The Atlanta Fed's macroblog provides commentary and analysis on economic topics including monetary policy, macroeconomic developments, inflation, labor economics, and financial issues.
Comments are moderated and will not appear until the moderator has approved them.
Please submit appropriate comments. Inappropriate comments include content that is abusive, harassing, or threatening; obscene, vulgar, or profane; an attack of a personal nature; or overtly political.
In addition, no off-topic remarks or spam is permitted.
COVID, Election Uncertainty Weigh Heavily on Firms' Outlook
Editor's note: In December, macroblog will become part of the Atlanta Fed's Policy Hub publication.
The book A Mathematician Plays the Market, written by the mathematician and writer John Allen Paulos, includes this line, which is a fitting description of the current economic outlook: "Uncertainty is the only certainty there is, and knowing how to live with insecurity is the only security." At the moment, two sources of uncertainty in particular—COVID-19 and the 2020 election—appear to be weighing very heavily on firms' decision-making. And firms in our Survey of Business Uncertainty (SBU) also appear to know how to "live with insecurity," as they are slashing their capital expenditures budget over the next two years by 20 percent, on average.
During the past two months, we've asked firms in our SBU to rank the top three sources of uncertainty influencing their business decisions at the moment. The results, seen in chart 1, show that firms are most concerned about uncertainty surrounding the coronavirus and the upcoming 2020 election. Together, these were firms' top sources of uncertainty and account for close to half of all responses, regardless of whether they are ranked as the first, second, or third source of uncertainty.
While it likely comes as no surprise that COVID-19 and the pending election are front and center as sources of uncertainty affecting business decisions at the moment, what is interesting is how firms are choosing to deal with these uncertainties. In October, we asked a follow-up question: "By what percentage has the net budgeted dollar amount of your capital expenditures for calendar years 2021 and 2022 changed due to the uncertainties you identified [in the previous question]?" The responses, shown in chart 2, suggest that uncertainty is weighing quite heavily on firms' collective outlook for capital investment.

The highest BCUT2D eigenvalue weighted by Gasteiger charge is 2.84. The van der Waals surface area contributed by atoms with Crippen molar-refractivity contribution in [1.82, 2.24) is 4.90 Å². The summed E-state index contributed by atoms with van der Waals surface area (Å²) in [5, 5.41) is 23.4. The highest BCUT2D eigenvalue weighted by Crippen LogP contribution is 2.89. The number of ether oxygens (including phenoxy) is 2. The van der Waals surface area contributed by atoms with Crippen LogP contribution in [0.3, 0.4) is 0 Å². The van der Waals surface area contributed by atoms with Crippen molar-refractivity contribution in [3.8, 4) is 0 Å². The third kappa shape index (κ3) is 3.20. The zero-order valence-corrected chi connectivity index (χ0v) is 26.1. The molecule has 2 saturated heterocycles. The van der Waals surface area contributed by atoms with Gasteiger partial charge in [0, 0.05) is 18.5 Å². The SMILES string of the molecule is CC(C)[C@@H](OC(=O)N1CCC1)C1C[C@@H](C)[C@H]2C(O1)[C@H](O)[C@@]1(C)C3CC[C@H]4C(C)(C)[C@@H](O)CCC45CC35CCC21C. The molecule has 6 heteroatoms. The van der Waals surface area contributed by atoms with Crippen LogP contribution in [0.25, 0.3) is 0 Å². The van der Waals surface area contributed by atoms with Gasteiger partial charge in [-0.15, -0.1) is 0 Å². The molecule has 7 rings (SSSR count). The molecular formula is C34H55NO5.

Of the 407 responses we've collected so far, more than half of firms responded that the uncertainties they identified caused them to decrease their net budgeted amount of capital expenditures over the next two years. Furthermore, just 5 percent (20 firms) have increased their capex budget as a result of uncertainties they identified (with the remaining 44 percent leaving their current budgets intact). On average, firms are slashing their capital spending budgets over the next two years by nearly 20 percent. Across major industry sectors, the impact of uncertainty on capital budgets is uniformly negative. However, it appears more severe for capital-intensive industries such as manufacturing, construction, and mining and utilities.
To put these results in context, we previously posed a battery of special questions to this panel in 2018 and 2019 concerning the impact of tariff hikes and trade policy uncertainty on capital expenditures and found only modest (low single-digit) impacts for the overall panel and across most broad industries.
Turning to comprehensive gross domestic product (GDP) data for the U.S. economy, business fixed investment posted its second steepest decline on record (decreasing at an annualized pace of 27.2 percent) in the second quarter of 2020. Our current results imply a sluggish trajectory for business fixed investment for continuing firms (those that are not just starting up), which may contribute to a tepid recovery for overall GDP growth. One caveat worth mentioning is that recent business formation statistics from the U.S. Census Bureau suggest an increase in high-quality business startups, potentially offsetting some anticipated weakness in business fixed investment.
In sum, it's fairly certain (to us at least) that uncertainty—particularly surrounding the COVID-19 pandemic and the outcome of the 2020 election—is weighing heavily on firms at the moment. Consequently, many firms have chosen to slash their capex budgets over the next two years.
As current uncertainties become eventualities, it will be interesting to see if, and to what extent, firms reassess their plans. We'll continue to put the SBU to good use for just that purpose, so watch this space.
- Business Cycles
- Business Inflation Expectations
- Capital and Investment
- Capital Markets
- Data Releases
- Economic conditions
- Economic Growth and Development
- Exchange Rates and the Dollar
- Fed Funds Futures
- Federal Debt and Deficits
- Federal Reserve and Monetary Policy
- Financial System
- Fiscal Policy
- Health Care
- Inflation Expectations
- Interest Rates
- Labor Markets
- Latin AmericaSouth America
- Monetary Policy
- Money Markets
- Real Estate
- Saving Capital and Investment
- Small Business
- Social Security
- This That and the Other
- Trade Deficit
- Wage Growth